Journal of Autism and Developmental Disorders

, Volume 47, Issue 6, pp 1896–1903 | Cite as

Brief Report: Factors Influencing Healthcare Satisfaction in Adults with Autism Spectrum Disorder

  • Alan H. Gerber
  • Carolyn E. B. McCormick
  • Todd P. Levine
  • Eric M. Morrow
  • Thomas F. Anders
  • Stephen J. Sheinkopf
Brief Report

Abstract

The current study investigated healthcare satisfaction and factors related to satisfaction in 92 adults with Autism Spectrum Disorder (ASD). Participants or their caregiver completed a survey about their experiences with primary care and specialty physicians. Respondents reported a high level of satisfaction with their healthcare. The only factor significantly associated with satisfaction was age, with participants under age 26 reporting significantly higher levels of satisfaction than participants above age 26. Participants under age 26 also were significantly more likely to live at home, have private health insurance, and have others making their healthcare decisions than participants above age 26. Results indicate that healthcare satisfaction can be high for adults with ASD that have good family and community support.

Keywords

ASD Autism Adult Healthcare Satisfaction 

Notes

Acknowledgments

Portions of these results were presented at the 2016 International Meeting for Autism Research. The authors wish to thank all of the study participants, Dr. Beth Jerskey, Ph.D., and Brittany Dunn, B.S., for their help with data collection, and Dr. Henry Sachs, M.D., for his overall support of the study.

Author Contributions

AHG participated in the study design, collected study data, and drafted the manuscript; CM participated in the statistical analysis and interpretation of the data, and helped draft the manuscript; TL participated in the design and coordination of the study and helped draft the manuscript; EMM participated in the design of the study and supervised the study; TA conceived of the study, participated in its design and coordination and contributed to the writing of the manuscript; SJS participated in the design and coordination of the study, supervised the study, and helped to draft the manuscript. All authors read and approved the final manuscript.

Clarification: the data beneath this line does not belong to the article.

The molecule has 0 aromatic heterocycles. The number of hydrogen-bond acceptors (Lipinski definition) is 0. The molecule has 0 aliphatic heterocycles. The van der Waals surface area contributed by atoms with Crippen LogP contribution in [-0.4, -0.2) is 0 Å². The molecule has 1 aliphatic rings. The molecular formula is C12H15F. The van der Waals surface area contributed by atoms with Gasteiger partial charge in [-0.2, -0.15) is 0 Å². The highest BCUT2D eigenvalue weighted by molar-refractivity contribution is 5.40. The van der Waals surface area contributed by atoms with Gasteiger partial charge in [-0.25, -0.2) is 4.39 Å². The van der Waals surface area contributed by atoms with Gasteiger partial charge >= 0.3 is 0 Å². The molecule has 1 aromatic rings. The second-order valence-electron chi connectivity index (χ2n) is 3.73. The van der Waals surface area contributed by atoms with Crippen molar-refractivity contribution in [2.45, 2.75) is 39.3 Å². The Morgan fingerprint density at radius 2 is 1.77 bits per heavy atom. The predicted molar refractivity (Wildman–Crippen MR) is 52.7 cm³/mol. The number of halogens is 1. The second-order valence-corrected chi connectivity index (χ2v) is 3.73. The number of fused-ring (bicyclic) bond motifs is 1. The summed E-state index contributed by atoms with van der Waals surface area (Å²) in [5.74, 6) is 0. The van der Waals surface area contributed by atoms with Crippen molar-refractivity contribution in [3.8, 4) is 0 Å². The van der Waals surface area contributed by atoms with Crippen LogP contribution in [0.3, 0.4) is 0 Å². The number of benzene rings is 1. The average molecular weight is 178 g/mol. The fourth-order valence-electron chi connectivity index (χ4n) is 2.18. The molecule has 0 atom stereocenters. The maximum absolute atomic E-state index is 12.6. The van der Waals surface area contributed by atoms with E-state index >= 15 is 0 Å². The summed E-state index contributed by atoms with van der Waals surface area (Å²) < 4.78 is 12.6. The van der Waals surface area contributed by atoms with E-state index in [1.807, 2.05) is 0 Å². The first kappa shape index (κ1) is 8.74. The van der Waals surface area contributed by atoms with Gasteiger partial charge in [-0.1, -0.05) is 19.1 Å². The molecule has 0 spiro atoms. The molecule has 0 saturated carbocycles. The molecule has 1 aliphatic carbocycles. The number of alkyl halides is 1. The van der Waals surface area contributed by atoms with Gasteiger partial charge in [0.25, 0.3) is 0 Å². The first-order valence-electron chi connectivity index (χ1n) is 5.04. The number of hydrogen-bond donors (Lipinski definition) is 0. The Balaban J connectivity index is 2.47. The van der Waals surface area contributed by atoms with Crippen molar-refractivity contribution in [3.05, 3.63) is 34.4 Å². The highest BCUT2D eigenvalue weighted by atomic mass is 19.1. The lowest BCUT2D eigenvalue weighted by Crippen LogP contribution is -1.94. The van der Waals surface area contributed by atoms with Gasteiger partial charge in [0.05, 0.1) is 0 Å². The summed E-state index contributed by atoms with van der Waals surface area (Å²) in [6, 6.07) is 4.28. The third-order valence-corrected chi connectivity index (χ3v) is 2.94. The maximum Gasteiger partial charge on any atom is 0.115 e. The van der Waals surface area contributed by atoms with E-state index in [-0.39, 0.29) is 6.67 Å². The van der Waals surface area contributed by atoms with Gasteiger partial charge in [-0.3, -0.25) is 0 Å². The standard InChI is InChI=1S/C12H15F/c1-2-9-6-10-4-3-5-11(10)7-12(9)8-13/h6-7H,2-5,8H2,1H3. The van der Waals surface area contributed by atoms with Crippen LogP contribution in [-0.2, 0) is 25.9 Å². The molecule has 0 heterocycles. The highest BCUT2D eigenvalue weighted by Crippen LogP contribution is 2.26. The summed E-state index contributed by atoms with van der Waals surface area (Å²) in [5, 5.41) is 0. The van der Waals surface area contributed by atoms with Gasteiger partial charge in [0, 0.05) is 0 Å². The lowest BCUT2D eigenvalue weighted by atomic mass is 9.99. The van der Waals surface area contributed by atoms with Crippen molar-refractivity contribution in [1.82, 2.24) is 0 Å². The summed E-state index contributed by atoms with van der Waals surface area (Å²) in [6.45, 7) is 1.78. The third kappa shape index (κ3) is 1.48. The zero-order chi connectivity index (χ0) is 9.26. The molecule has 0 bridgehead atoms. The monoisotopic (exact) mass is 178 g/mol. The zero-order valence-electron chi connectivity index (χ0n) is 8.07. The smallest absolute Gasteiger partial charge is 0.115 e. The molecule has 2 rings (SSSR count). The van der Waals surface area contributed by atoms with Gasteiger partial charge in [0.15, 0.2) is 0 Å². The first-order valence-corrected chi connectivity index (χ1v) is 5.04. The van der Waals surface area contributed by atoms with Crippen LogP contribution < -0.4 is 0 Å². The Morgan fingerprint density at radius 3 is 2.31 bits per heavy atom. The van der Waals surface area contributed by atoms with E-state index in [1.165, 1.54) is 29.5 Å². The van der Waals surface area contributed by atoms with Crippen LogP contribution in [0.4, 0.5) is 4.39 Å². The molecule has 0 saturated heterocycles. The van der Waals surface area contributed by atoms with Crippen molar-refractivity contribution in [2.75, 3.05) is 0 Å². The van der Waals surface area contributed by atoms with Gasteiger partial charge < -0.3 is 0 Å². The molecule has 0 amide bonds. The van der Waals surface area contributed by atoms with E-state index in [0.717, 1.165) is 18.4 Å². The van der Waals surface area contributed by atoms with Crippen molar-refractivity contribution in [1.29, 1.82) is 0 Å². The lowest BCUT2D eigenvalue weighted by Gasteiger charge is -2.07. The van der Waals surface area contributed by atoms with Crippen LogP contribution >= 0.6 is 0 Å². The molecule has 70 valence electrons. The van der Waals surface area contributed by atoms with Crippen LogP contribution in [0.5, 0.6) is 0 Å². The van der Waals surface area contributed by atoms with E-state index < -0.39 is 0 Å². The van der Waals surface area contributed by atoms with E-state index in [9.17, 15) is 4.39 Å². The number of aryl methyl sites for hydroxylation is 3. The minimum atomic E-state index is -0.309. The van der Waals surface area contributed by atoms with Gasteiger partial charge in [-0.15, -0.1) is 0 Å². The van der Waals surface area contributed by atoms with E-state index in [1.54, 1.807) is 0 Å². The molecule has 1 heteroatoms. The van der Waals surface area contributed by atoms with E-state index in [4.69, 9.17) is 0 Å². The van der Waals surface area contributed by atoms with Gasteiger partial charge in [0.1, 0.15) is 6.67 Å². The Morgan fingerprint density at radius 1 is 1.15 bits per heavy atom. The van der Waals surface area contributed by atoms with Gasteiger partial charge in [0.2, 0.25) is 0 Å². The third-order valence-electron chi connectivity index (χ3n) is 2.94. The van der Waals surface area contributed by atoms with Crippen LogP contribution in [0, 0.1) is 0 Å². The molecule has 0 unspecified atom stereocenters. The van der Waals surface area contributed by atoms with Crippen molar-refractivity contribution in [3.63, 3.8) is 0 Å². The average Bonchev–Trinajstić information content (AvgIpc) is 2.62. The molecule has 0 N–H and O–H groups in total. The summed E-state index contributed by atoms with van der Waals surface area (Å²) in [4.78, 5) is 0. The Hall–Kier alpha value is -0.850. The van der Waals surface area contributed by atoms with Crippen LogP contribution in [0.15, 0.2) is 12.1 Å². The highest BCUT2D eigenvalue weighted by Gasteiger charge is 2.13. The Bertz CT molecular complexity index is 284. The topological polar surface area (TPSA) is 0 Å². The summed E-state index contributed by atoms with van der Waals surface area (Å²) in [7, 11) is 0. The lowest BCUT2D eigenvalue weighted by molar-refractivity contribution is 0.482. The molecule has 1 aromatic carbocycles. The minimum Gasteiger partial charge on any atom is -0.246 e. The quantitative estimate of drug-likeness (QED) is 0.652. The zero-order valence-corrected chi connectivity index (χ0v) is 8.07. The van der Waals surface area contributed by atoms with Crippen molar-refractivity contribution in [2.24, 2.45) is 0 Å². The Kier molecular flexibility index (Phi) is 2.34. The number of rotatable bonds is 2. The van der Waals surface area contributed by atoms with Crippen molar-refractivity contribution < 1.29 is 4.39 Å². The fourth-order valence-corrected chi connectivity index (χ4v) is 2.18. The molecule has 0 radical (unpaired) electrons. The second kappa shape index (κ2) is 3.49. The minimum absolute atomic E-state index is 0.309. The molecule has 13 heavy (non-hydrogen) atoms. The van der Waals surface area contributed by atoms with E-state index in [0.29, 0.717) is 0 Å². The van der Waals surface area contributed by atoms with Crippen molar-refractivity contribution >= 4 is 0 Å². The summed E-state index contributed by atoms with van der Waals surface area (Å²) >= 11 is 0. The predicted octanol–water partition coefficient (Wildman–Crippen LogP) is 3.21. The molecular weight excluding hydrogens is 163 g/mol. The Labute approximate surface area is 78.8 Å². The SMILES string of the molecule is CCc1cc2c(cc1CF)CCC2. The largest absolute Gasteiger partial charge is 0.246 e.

Funding

This study was supported by grants from the Rhode Island Foundation and the Simons Autism Foundation Research Initiative (SFARI # 286756).

Compliance with Ethical Standards

Conflict of interest

The authors declare that they have no conflict of interest.

Ethical Approval

All procedures performed in studies involving human participants were in accordance with the ethical standards of the institutional and/or national research committee and with the 1964 Helsinki declaration and its later amendments or comparable ethical standards.

Informed Consent

Informed consent was obtained from all individual participants included in the study.

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Copyright information

© Springer Science+Business Media New York 2017

Authors and Affiliations

  • Alan H. Gerber
    • 1
  • Carolyn E. B. McCormick
    • 1
    • 2
    • 4
  • Todd P. Levine
    • 2
    • 4
  • Eric M. Morrow
    • 1
    • 2
    • 5
  • Thomas F. Anders
    • 1
    • 2
    • 5
  • Stephen J. Sheinkopf
    • 1
    • 2
    • 3
    • 4
    • 5
  1. 1.Rhode Island Consortium for Autism Research and Treatment (RI-CART)E. P. Bradley HospitalEast ProvidenceUSA
  2. 2.Department of Psychiatry and Human BehaviorWarren Alpert Medical School of Brown UniversityProvidenceUSA
  3. 3.Department of PediatricsWarren Alpert Medical School of Brown UniversityProvidenceUSA
  4. 4.Brown Center for the Study of Children at RiskWomen and Infants HospitalProvidenceUSA
  5. 5.Hassenfeld Child Health Innovation InstituteBrown UniversityProvidenceUSA

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